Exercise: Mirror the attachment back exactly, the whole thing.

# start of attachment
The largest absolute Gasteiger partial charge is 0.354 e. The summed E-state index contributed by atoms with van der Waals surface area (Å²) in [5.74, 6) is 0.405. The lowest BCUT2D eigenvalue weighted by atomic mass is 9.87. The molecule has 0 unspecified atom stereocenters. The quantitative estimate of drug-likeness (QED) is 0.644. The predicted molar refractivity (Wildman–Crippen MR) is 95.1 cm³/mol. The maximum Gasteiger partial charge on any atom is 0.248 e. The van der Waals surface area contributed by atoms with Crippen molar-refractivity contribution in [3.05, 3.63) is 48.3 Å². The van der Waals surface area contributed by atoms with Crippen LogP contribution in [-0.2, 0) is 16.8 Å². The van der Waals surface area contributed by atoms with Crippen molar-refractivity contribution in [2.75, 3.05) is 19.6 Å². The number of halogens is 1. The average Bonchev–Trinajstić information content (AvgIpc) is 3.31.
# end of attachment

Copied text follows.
The largest absolute Gasteiger partial charge is 0.354 e. The summed E-state index contributed by atoms with van der Waals surface area (Å²) in [5.74, 6) is 0.405. The lowest BCUT2D eigenvalue weighted by atomic mass is 9.87. The molecule has 0 unspecified atom stereocenters. The quantitative estimate of drug-likeness (QED) is 0.644. The predicted molar refractivity (Wildman–Crippen MR) is 95.1 cm³/mol. The maximum Gasteiger partial charge on any atom is 0.248 e. The van der Waals surface area contributed by atoms with Crippen molar-refractivity contribution in [3.05, 3.63) is 48.3 Å². The van der Waals surface area contributed by atoms with Crippen LogP contribution in [-0.2, 0) is 16.8 Å². The van der Waals surface area contributed by atoms with Crippen molar-refractivity contribution in [2.75, 3.05) is 19.6 Å². The number of halogens is 1. The average Bonchev–Trinajstić information content (AvgIpc) is 3.31.